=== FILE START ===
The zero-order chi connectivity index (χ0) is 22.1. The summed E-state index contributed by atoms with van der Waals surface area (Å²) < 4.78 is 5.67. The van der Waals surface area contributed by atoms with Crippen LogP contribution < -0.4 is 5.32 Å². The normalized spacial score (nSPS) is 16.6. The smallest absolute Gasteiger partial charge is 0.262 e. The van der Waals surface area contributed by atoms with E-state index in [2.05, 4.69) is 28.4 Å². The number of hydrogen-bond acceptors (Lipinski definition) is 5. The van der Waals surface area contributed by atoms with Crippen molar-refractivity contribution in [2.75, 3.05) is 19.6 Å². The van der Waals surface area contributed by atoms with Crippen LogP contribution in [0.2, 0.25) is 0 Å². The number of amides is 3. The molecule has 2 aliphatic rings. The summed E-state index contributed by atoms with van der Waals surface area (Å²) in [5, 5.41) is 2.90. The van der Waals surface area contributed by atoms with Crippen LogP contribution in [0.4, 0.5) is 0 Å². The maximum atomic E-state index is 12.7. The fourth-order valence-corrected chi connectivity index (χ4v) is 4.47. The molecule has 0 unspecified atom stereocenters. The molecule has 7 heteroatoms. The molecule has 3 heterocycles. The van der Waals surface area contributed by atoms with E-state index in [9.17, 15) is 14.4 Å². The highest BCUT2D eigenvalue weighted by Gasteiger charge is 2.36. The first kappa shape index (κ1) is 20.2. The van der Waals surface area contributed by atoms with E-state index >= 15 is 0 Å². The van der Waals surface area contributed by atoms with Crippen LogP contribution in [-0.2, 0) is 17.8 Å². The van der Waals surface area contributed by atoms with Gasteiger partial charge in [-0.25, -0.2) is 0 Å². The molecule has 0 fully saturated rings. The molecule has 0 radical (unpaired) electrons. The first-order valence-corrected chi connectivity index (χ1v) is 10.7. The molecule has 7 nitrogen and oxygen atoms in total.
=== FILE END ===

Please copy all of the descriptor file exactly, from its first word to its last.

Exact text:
The zero-order chi connectivity index (χ0) is 22.1. The summed E-state index contributed by atoms with van der Waals surface area (Å²) < 4.78 is 5.67. The van der Waals surface area contributed by atoms with Crippen LogP contribution < -0.4 is 5.32 Å². The normalized spacial score (nSPS) is 16.6. The smallest absolute Gasteiger partial charge is 0.262 e. The van der Waals surface area contributed by atoms with E-state index in [2.05, 4.69) is 28.4 Å². The number of hydrogen-bond acceptors (Lipinski definition) is 5. The van der Waals surface area contributed by atoms with Crippen molar-refractivity contribution in [2.75, 3.05) is 19.6 Å². The van der Waals surface area contributed by atoms with Crippen LogP contribution in [0.2, 0.25) is 0 Å². The number of amides is 3. The molecule has 2 aliphatic rings. The summed E-state index contributed by atoms with van der Waals surface area (Å²) in [5, 5.41) is 2.90. The van der Waals surface area contributed by atoms with Crippen LogP contribution in [0.4, 0.5) is 0 Å². The maximum atomic E-state index is 12.7. The fourth-order valence-corrected chi connectivity index (χ4v) is 4.47. The molecule has 0 unspecified atom stereocenters. The molecule has 7 heteroatoms. The molecule has 3 heterocycles. The van der Waals surface area contributed by atoms with E-state index in [9.17, 15) is 14.4 Å². The highest BCUT2D eigenvalue weighted by Gasteiger charge is 2.36. The first kappa shape index (κ1) is 20.2. The van der Waals surface area contributed by atoms with E-state index >= 15 is 0 Å². The van der Waals surface area contributed by atoms with Crippen LogP contribution in [-0.2, 0) is 17.8 Å². The van der Waals surface area contributed by atoms with Gasteiger partial charge in [-0.25, -0.2) is 0 Å². The molecule has 0 fully saturated rings. The molecule has 0 radical (unpaired) electrons. The first-order valence-corrected chi connectivity index (χ1v) is 10.7. The molecule has 7 nitrogen and oxygen atoms in total.